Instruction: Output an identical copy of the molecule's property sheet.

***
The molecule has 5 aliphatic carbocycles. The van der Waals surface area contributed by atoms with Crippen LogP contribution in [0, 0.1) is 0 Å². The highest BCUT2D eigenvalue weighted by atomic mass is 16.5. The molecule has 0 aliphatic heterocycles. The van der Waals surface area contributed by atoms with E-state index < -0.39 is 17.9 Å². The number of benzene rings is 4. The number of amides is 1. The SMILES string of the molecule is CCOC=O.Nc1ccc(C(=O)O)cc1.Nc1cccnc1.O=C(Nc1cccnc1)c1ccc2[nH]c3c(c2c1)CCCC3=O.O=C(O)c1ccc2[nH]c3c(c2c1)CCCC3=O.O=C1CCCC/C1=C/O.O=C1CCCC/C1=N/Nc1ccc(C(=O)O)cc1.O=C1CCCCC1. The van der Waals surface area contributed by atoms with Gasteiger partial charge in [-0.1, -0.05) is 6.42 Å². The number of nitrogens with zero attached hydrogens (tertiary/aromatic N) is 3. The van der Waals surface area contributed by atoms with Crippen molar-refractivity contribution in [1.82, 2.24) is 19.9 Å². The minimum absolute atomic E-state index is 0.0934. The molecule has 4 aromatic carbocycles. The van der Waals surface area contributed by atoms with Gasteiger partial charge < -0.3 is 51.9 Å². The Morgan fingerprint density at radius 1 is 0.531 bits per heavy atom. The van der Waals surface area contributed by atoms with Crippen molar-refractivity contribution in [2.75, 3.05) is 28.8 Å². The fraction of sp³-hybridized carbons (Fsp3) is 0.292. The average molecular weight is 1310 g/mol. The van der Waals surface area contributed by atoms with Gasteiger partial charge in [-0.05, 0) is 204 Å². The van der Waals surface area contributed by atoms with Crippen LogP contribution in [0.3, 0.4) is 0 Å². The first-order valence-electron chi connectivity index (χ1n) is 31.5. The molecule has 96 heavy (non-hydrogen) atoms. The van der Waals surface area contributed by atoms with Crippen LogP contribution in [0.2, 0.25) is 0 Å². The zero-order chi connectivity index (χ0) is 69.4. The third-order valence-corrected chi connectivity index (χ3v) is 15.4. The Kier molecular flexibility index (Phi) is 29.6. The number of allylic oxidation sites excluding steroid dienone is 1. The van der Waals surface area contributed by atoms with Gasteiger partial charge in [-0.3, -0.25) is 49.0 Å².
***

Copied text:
The molecule has 5 aliphatic carbocycles. The van der Waals surface area contributed by atoms with Crippen LogP contribution in [0, 0.1) is 0 Å². The highest BCUT2D eigenvalue weighted by atomic mass is 16.5. The molecule has 0 aliphatic heterocycles. The van der Waals surface area contributed by atoms with E-state index < -0.39 is 17.9 Å². The number of benzene rings is 4. The number of amides is 1. The SMILES string of the molecule is CCOC=O.Nc1ccc(C(=O)O)cc1.Nc1cccnc1.O=C(Nc1cccnc1)c1ccc2[nH]c3c(c2c1)CCCC3=O.O=C(O)c1ccc2[nH]c3c(c2c1)CCCC3=O.O=C1CCCC/C1=C/O.O=C1CCCC/C1=N/Nc1ccc(C(=O)O)cc1.O=C1CCCCC1. The van der Waals surface area contributed by atoms with Gasteiger partial charge in [-0.1, -0.05) is 6.42 Å². The number of nitrogens with zero attached hydrogens (tertiary/aromatic N) is 3. The van der Waals surface area contributed by atoms with Crippen molar-refractivity contribution in [1.82, 2.24) is 19.9 Å². The minimum absolute atomic E-state index is 0.0934. The molecule has 4 aromatic carbocycles. The van der Waals surface area contributed by atoms with Gasteiger partial charge < -0.3 is 51.9 Å². The Morgan fingerprint density at radius 1 is 0.531 bits per heavy atom. The van der Waals surface area contributed by atoms with Crippen molar-refractivity contribution in [2.75, 3.05) is 28.8 Å². The fraction of sp³-hybridized carbons (Fsp3) is 0.292. The average molecular weight is 1310 g/mol. The van der Waals surface area contributed by atoms with Gasteiger partial charge in [-0.05, 0) is 204 Å². The van der Waals surface area contributed by atoms with Crippen LogP contribution in [0.3, 0.4) is 0 Å². The first-order valence-electron chi connectivity index (χ1n) is 31.5. The molecule has 96 heavy (non-hydrogen) atoms. The van der Waals surface area contributed by atoms with Crippen LogP contribution in [0.2, 0.25) is 0 Å². The zero-order chi connectivity index (χ0) is 69.4. The third-order valence-corrected chi connectivity index (χ3v) is 15.4. The Kier molecular flexibility index (Phi) is 29.6. The number of allylic oxidation sites excluding steroid dienone is 1. The van der Waals surface area contributed by atoms with Gasteiger partial charge in [-0.3, -0.25) is 49.0 Å².